Uninterruptible Power Supply (UPS) systems are often integrated into electrical grids to minimize the risk of power failures. Present in a multitude of locations, unique UPS systems are designed to best suit specific industries. For example, military specification UPS systems (MIL-SPEC) are used in military circumstances, while industrial UPS systems are best for industrial or manufacturing industries.
Perhaps unlike your first impression, identifying the category of UPS system that best suits your industry is not entirely confusing, as most systems are appropriately named after the industries for which they are designed. Visit also: APC Smart UPS
On the other hand, selecting the best UPS system for your needs should begin with understanding the technical terms found in UPS systems, specifically volt-amps and watts.
In the content below, we explore the difference between these two electrical measurement methods, especially when it comes to UPS systems. Let’s dive in.
What are volt-amps?
Volt-amps (VA) is a measure of “apparent” electrical power, calculated by multiplying voltage (volts) by amperage (amps). To understand VA we need to define volts and amps individually.
Volts represent the speed at which electrons pass through a specific point in a closed circuit.
Amps complement volts. An amplifier measures the volume (and not the speed) of the electrons present in an electrical circuit.
Therefore, VAs are calculated by the volume of electrons present in an electrical circuit time the speed at which electrons move in the circuit. VA measures “apparent” electrical power – the power that will be used once the current has been used.
What are watts?
Although the term is quite different, watts are identified in the same way as volt amps (V x A = W). With regard to UPS systems, are VA and watts interchangeable then? While that may simplify things, the answer is no. Watts and VA are calculated using the same formula, but they measure different factors.
VA measures “apparent” power, while watts measure “real power” generated in the electrical circuit.
Ultimately, a device that requires 5 amps and 100 volts would have a power rating of 500 watts or 500 volt-amps.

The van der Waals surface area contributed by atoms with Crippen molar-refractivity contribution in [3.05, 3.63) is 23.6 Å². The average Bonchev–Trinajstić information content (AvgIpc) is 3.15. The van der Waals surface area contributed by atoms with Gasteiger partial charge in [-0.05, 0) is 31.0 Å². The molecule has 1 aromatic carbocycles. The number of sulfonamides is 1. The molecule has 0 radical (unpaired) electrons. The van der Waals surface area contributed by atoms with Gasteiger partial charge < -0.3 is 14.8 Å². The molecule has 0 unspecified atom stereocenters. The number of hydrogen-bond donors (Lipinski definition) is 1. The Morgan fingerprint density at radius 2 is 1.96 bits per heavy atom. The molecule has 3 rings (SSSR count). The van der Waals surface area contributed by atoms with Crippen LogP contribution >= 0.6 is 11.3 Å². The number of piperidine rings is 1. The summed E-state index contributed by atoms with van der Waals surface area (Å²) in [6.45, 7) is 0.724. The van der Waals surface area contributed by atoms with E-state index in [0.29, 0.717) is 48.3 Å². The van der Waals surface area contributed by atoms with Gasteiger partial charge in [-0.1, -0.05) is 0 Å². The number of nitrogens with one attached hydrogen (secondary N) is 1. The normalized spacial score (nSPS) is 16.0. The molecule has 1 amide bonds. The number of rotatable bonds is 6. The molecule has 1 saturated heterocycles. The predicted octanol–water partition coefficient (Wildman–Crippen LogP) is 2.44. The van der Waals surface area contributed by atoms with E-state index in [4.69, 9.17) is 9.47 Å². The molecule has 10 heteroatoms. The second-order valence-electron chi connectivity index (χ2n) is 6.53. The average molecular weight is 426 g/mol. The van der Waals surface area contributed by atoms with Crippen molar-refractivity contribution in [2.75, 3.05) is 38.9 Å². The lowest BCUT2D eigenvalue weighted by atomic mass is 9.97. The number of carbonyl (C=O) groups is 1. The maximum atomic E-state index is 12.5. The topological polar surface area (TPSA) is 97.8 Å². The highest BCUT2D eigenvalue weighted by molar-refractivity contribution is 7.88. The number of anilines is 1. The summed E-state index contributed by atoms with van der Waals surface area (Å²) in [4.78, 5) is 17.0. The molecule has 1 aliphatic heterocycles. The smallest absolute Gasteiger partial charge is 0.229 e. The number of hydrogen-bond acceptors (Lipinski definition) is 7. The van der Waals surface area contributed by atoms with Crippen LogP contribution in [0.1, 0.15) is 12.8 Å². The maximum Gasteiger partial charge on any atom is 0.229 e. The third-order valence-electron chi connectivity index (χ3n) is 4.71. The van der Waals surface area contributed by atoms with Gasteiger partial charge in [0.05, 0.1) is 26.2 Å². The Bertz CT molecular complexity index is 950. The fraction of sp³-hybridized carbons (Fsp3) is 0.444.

Another commonly confused technical term is the ohm. However, it is beyond the scope of this piece to define and explore. If you’re interested in a deeper dive, we often refer to a great resource comparing amps, volts, watts, and ohms written by one of our UPS OEM partners. The blog referenced is a concise description of these misunderstood electrical terms, and we recommend the resource.
Inverter rating volt-ampere
UPS systems rarely, if ever, mention watts. The term “volt-amps” is much more common, so we’ll start there.
VAs are especially used when examining AC circuits because these circuits have inductive resistance. Inductive resistance is complex and calculating the number of volt-amps required to operate all devices in a specific circuit may require the help of a specialist.
Also, the output capacity of a UPS system is determined by its output current. Volt-amps more accurately describe output current than watts.
Inverter rated power
When an inverter manufacturer uses power ratings for an inverter system, they often (incorrectly) use watts as another term for volt amps. Some manufacturers rate their systems in volt-amps and watts to avoid confusion.
Watts are most often used when DC circuits are taken into account since DC circuits are pure resistance and watts measure “true power.” To calculate the power required for a circuit to function properly, simply add up all the watts needed to operate individual devices on that circuit. For example, if your circuit contains 3 devices, each rated at 400 watts, you would need 1200 watts of power to run the entire system.
The advantage of knowing the VA value of your UPS system
The most obvious benefit of knowing the VA value of your chosen UPS system is ensuring that the system will be able to handle your electrical needs in the event of a power outage.
Also, knowing the VA value of your UPS system will avoid overloading the system. Even if power is not removed from your facility, your inverter may overload. Which can result in damage to internal components and a risk of fire.
How do you know if you are overloading your investor?
First, select a unit that can easily meet your needs. Your base load should not exceed 50% of the UPS capacity; If the load has reached 60%, it is time to upgrade your UPS to better meet your needs. For example, if your system requires 700 VA to operate. We recommend that you purchase a UPS with a power rating of at least 1400 VA.
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